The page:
company has a network of private collectors in Canada, the U.S. and Europe that it buys for. It also resells the items purchased at antique shows and for higher-end items, through auctions. In Nanaimo, a painting by a Scottish artist from the 1800s was brought in and appraised at $25,000 to $30,000, said Dvorkin, who couldn’t recall the name of the artist. The company offered them a price in that range but the painting’s owners didn’t take them up on it. “They were wealthy, they didn’t really need the money, it had been in the family a long time.” An elderly gentleman in Kelowna brought in a solid gold purse, about 100 years old, which he said was given to his mother as a wedding present from her husband, a politically-connected general in the Russian army. Dvorkin said it was appraised at $25,000 to $30,000 and that the company is still trying to broker a deal with an auction house for

the item. The key to an item’s value is its uniqueness or rarity, he said. Many people bring in collectors’ plates, or souvenirs sporting images of Princess Diana or the Royal Family, all of which is mass-produced and thus worth very little. Coins are a popular item that people bring in but condition is a major factor in its value as well as the number produced that year, Dvorkin said. The rarest Canadian silver dollar is from 1948 when only 19,000 were minted. One in good condition could fetch anywhere from $2,000 to $10,000, he said. A 1921 Canadian nickel is worth $5,000 to $20,000—there were only about 1,000 produced. With the high price of gold, the appraisers will also purchase old gold jewelry, much of which is melted down for the metal value. The exception is old jewelry from big-name designers such as Tiffany, which are treated as antiques.

13,000 apply for FortisBC jobs FortisBC’s new customer service centre opened earlier this month in Burnaby, bringing 200 jobs to the city. The new Burnaby centre, on Still Creek Drive, and another similar centre in Prince George which employs 100, is the culmination of a two-year project to bring the natural gas supplier’s customer service operations in-house. It had previously outsourced to a call centre in New Brunswick. In Burnaby, FortisBC (formerly Terasen Gas) handles both billing and customer service, while

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Prince George only deals with customer contact. The company received more than 13,000 job applications and 321 people were hired within four months. Daily call volumes are estimated at between 3,000 and 4,000. Among the bene¿ts FortisBC noted of the new in-house customer service centres is it now has customer service representatives with local knowledge of B.C.’s energy market, and expanded communication and service channels. wchow@burnabynewsleader.com

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A10 NewsLeader Friday, January 20, 2012

More accused rioters bring total to 100 VPD wants charges laid against another 20 suspects

against 20 more suspected rioters who ran amok during the 2011 Stanley Cup riot last June. Among them are more alleged rioters from Surrey and other parts of the Lower Mainland. The announcement brings the total number of suspects the VPD

Jeff Nagel jnagel@blackpress.ca

Vancouver Police are recommending 63 new charges

wants charged to 100. Twenty-six of them are from Surrey, 18 are from Vancouver, 17 are from Burnaby, six are from Maple Ridge, four are from North Vancouver and three or fewer hail from other Lower Mainland cities, Vancouver Island or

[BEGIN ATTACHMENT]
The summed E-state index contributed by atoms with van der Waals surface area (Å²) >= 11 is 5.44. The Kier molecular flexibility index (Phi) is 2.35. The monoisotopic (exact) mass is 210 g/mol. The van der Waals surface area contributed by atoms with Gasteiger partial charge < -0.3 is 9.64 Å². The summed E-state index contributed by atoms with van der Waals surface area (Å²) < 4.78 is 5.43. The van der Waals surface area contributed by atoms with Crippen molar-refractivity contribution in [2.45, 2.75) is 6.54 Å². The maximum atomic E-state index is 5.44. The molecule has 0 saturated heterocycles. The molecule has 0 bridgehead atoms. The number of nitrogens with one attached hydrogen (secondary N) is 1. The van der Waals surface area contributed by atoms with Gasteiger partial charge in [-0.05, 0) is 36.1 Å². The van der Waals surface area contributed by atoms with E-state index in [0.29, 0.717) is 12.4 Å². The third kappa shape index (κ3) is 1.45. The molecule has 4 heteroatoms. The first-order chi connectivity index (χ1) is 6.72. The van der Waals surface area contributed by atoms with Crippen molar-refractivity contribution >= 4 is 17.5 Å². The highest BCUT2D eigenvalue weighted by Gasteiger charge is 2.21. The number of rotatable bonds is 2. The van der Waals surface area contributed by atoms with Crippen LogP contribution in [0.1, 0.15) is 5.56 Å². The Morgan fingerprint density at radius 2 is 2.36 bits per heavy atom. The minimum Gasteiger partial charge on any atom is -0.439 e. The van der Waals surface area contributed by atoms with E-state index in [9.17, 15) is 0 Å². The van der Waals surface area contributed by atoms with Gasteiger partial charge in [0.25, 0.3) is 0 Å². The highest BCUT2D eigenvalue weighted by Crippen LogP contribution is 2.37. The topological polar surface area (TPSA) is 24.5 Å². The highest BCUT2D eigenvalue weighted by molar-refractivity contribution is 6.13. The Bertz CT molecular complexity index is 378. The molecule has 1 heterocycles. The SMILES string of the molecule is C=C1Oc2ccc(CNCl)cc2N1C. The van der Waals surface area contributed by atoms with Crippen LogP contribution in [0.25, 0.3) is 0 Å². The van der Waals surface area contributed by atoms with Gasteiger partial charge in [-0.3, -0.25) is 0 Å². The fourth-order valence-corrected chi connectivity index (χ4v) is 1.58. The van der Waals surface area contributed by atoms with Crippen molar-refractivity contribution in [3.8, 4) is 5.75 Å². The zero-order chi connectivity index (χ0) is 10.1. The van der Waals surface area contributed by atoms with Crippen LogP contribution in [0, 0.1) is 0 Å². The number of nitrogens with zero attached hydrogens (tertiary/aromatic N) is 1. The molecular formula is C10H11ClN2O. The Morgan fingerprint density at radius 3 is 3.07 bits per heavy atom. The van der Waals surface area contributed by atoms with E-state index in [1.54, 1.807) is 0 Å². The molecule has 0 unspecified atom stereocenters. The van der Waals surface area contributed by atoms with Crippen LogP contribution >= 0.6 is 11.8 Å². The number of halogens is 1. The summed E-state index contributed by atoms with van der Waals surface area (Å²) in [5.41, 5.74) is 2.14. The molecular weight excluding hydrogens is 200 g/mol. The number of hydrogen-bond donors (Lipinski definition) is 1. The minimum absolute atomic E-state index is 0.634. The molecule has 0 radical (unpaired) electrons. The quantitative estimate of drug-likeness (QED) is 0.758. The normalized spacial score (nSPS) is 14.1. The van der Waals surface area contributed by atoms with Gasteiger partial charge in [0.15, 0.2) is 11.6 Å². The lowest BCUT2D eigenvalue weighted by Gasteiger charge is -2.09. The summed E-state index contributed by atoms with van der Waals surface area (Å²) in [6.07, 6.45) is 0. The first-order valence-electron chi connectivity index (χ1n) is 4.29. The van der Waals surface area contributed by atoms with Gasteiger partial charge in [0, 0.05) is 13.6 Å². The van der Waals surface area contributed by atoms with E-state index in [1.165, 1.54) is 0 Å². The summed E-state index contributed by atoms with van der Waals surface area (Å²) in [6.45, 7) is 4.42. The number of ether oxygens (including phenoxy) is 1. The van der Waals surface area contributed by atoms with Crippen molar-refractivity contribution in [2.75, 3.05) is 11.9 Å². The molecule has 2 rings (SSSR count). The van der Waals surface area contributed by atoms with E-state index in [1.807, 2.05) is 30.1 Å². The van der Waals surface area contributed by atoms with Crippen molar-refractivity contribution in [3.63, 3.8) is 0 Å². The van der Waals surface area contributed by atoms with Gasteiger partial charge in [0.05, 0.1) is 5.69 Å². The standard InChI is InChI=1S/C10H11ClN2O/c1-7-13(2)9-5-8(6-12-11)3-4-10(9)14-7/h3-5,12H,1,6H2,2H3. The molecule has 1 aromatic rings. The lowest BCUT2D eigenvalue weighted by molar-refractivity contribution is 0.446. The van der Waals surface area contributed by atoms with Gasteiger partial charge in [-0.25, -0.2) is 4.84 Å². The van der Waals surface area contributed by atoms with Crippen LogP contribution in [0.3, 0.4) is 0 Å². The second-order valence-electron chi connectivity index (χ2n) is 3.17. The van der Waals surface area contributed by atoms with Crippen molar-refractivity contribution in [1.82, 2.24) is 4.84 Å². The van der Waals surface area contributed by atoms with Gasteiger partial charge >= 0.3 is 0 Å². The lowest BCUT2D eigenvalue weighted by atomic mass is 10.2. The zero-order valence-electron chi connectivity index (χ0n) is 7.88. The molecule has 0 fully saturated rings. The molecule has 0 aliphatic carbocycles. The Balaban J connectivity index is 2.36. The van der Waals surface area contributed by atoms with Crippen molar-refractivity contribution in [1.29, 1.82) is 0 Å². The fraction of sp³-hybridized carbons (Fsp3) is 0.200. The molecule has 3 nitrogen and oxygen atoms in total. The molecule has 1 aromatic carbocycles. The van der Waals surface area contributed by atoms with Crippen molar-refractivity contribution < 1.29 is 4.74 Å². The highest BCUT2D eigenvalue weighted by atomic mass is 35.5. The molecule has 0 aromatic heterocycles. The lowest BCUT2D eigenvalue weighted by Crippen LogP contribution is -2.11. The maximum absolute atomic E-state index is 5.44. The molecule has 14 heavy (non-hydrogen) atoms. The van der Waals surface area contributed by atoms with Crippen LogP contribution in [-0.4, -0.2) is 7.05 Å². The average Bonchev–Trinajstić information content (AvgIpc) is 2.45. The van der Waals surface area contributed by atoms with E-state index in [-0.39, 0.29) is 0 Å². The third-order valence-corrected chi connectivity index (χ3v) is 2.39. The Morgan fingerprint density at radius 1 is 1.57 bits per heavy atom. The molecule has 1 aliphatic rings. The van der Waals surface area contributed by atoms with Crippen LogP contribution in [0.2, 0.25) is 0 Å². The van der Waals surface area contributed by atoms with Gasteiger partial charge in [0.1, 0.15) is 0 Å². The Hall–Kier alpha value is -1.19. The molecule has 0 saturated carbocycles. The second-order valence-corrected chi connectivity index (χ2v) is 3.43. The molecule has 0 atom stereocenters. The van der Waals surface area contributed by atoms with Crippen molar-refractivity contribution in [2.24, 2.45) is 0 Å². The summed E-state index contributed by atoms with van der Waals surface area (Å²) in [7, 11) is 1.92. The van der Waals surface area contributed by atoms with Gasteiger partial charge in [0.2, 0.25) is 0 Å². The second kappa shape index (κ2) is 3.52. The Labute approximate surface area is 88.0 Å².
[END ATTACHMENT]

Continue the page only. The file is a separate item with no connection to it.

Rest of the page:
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Ground floor garden penthouse style. 1 level, 2215 sf, 3 bdrm + den w/2 full baths, family rm, 2 gas f/p, 2 parking, 2 patio/deck (one with garden setting & 1 with river view). This immaculate suite has open plan, is bright & spacious, quiet corner with 9’ ceilings, large room sizes, large master w/Jacuzzi soaker tub & separate shower, elegant dining/LR area, large foyer, insuite storage & insuite lndry, building is well maint’d & managed w/ new roof & refurbished entrance & hallways & new exterior paint this Spring. Complex has indoor pool, swirl pool, sauna, exercise room, workshop, party room & more.

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elsewhere. The VPD said 82 per cent of suspects are from outside Vancouver, while 18 per cent live in the city. The force listed three examples of the new suspects who may be charged. One of them, a 15-year-old from Surrey, is accused All suspects are facing charges of participating in a riot, of helping Àip a while many others also may be charged with mischief and break-and-enter. parked car, stealing something from its trunk, pushing over a portable toilet, All suspects are accused by police and later smashing a police car with a of participating in a riot, while metal fence connector. mischief or break-and-enter are the Police also say a Surrey 19-year-old next most common charges being who attends university in Kelowna requested. helped Àip a parked truck and Àicked The 85 men and 15 women have an lit cigarettes at the pool of gas leaking average age of 21, and 20 were young from it – all of which was caught on offenders under age 18 at the time of video. The truck didn’t explode and the riot. The men range in age from the VPD says the young man, who 15 to 52, while females range from 17 has no criminal record, contacted to 27. investigators before they could arrest Crown counsel has so far approved him. 78 charges against 30 riot suspects, all The VPD also showcased a 45-year- of whom either turned themselves in old man Vancouver man they say tried or have been arrested. Rioters torched to smash the windows of a bank with a police cars and other vehicles and hockey stick before punching various looted stores in downtown Vancouver random people in the head. June 15 after the Boston Bruins beat Police say the same man, who has the Vancouver Canucks in Game 7 of a long criminal record, later helped the Cup ¿nal. overturn a parked car. More charges are expected.